Today marks the start of Cyber Smart Week, which encourages people to take a look at online safety and make their accounts as secure as possible. With the Facebook data breach still fresh in everyone’s minds, Cyber Smart Week couldn’t come soon enough.
CERT NZ is New Zealand’s official cyber safety investigation service and it’s one of the first organisations you can contact if you’ve been hacked or targeted with ransomware.
CERT NZ is a driving force behind Cyber Smart Week. It says that some people may believe they won’t be affected (after all, what do they have that attackers could want?), the cold truth is that attackers are looking for any personal information they can use for their own gain.
CERT NZ adds that people are moving more of the things they care about online, but they also need to think about how they protect that information.
There are a few easy ways to do this:
Creating unique passwords for your online accounts is one of the most effective ways you can secure your online self. So, this Cyber Smart Week, check your online accounts and make sure each one has a unique password. If you find that you’ve reused a password on an account, change it to something new. And if you think you need some help remembering them all, set up a password manager.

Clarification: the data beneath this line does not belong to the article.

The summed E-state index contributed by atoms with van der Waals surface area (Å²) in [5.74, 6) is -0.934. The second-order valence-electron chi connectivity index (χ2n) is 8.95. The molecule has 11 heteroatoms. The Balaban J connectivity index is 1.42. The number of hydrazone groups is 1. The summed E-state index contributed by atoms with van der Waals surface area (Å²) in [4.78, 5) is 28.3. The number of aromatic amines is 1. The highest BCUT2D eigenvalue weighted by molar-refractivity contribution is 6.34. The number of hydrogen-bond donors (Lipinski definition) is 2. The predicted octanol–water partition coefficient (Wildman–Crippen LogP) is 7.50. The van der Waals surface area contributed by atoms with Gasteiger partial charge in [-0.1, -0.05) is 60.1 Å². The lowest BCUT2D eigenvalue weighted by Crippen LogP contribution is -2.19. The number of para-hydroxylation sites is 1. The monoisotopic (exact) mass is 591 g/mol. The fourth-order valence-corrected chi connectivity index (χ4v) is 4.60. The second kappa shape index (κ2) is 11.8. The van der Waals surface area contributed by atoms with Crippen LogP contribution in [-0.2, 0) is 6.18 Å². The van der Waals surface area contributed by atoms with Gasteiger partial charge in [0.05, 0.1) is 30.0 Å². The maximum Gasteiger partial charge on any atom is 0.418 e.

Adding two-factor authentication (2FA) to your login process is a simple way to add an extra layer of security to your accounts.
Take some time this week to set up 2FA on your apps and accounts. Then relax in the knowledge that your personal information is much safer thanks to one small, simple change.
When you’re alerted to an update for one of your apps, don’t ignore it — install it as soon as possible. Updates aren’t just about adding new features. They’re also about fixing vulnerabilities that attackers can use to gain access to your information.
Make an appointment to check up on your apps this week. Install any updates that are waiting, and get rid of anything you don't need. Your online self will thank you for it.
It’s important to be aware of how much of your online self you’re sharing, and with whom. That means both the info you choose to share yourself, and the info you’re asked to share by the companies you have online accounts with.
We’re so used to sharing things online that we don’t really think about how it affects our privacy anymore. It’s really easy to find out things like your pet's name, where you went to school, where you work, and even when you’re away on holiday.